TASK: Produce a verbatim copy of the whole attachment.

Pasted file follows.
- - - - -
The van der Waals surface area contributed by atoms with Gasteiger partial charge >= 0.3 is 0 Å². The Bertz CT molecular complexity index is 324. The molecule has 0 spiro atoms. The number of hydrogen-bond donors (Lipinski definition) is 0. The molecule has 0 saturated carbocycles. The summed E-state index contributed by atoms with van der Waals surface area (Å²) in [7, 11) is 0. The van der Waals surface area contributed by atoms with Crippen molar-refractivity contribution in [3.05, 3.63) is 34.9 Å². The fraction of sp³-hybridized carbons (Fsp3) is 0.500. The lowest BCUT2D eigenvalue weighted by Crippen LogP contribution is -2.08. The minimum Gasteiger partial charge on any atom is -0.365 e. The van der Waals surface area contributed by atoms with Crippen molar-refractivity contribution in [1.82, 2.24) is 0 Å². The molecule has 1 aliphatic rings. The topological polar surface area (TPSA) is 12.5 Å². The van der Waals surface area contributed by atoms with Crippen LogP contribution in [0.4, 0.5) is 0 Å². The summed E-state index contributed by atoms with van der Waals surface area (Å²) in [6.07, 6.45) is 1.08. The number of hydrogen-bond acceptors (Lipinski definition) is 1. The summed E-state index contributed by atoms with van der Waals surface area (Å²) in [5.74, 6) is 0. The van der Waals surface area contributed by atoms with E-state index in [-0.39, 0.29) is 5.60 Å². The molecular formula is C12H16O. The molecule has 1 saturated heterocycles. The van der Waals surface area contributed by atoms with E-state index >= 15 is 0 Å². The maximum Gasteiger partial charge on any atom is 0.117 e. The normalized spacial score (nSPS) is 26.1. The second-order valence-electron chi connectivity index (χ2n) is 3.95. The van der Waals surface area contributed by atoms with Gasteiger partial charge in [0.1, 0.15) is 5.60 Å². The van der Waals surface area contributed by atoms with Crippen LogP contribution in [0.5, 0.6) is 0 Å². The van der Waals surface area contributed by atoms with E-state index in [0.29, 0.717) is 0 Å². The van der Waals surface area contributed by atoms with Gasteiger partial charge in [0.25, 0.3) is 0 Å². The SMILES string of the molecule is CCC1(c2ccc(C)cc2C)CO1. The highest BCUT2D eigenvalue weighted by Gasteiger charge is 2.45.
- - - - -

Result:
The van der Waals surface area contributed by atoms with Gasteiger partial charge >= 0.3 is 0 Å². The Bertz CT molecular complexity index is 324. The molecule has 0 spiro atoms. The number of hydrogen-bond donors (Lipinski definition) is 0. The molecule has 0 saturated carbocycles. The summed E-state index contributed by atoms with van der Waals surface area (Å²) in [7, 11) is 0. The van der Waals surface area contributed by atoms with Crippen molar-refractivity contribution in [3.05, 3.63) is 34.9 Å². The fraction of sp³-hybridized carbons (Fsp3) is 0.500. The lowest BCUT2D eigenvalue weighted by Crippen LogP contribution is -2.08. The minimum Gasteiger partial charge on any atom is -0.365 e. The van der Waals surface area contributed by atoms with Crippen molar-refractivity contribution in [1.82, 2.24) is 0 Å². The molecule has 1 aliphatic rings. The topological polar surface area (TPSA) is 12.5 Å². The van der Waals surface area contributed by atoms with Crippen LogP contribution in [0.4, 0.5) is 0 Å². The summed E-state index contributed by atoms with van der Waals surface area (Å²) in [6.07, 6.45) is 1.08. The number of hydrogen-bond acceptors (Lipinski definition) is 1. The summed E-state index contributed by atoms with van der Waals surface area (Å²) in [5.74, 6) is 0. The van der Waals surface area contributed by atoms with E-state index in [-0.39, 0.29) is 5.60 Å². The molecular formula is C12H16O. The molecule has 1 saturated heterocycles. The van der Waals surface area contributed by atoms with E-state index >= 15 is 0 Å². The maximum Gasteiger partial charge on any atom is 0.117 e. The normalized spacial score (nSPS) is 26.1. The second-order valence-electron chi connectivity index (χ2n) is 3.95. The van der Waals surface area contributed by atoms with Gasteiger partial charge in [0.1, 0.15) is 5.60 Å². The van der Waals surface area contributed by atoms with Crippen LogP contribution in [0.5, 0.6) is 0 Å². The van der Waals surface area contributed by atoms with E-state index in [0.29, 0.717) is 0 Å². The van der Waals surface area contributed by atoms with Gasteiger partial charge in [0.25, 0.3) is 0 Å². The SMILES string of the molecule is CCC1(c2ccc(C)cc2C)CO1. The highest BCUT2D eigenvalue weighted by Gasteiger charge is 2.45.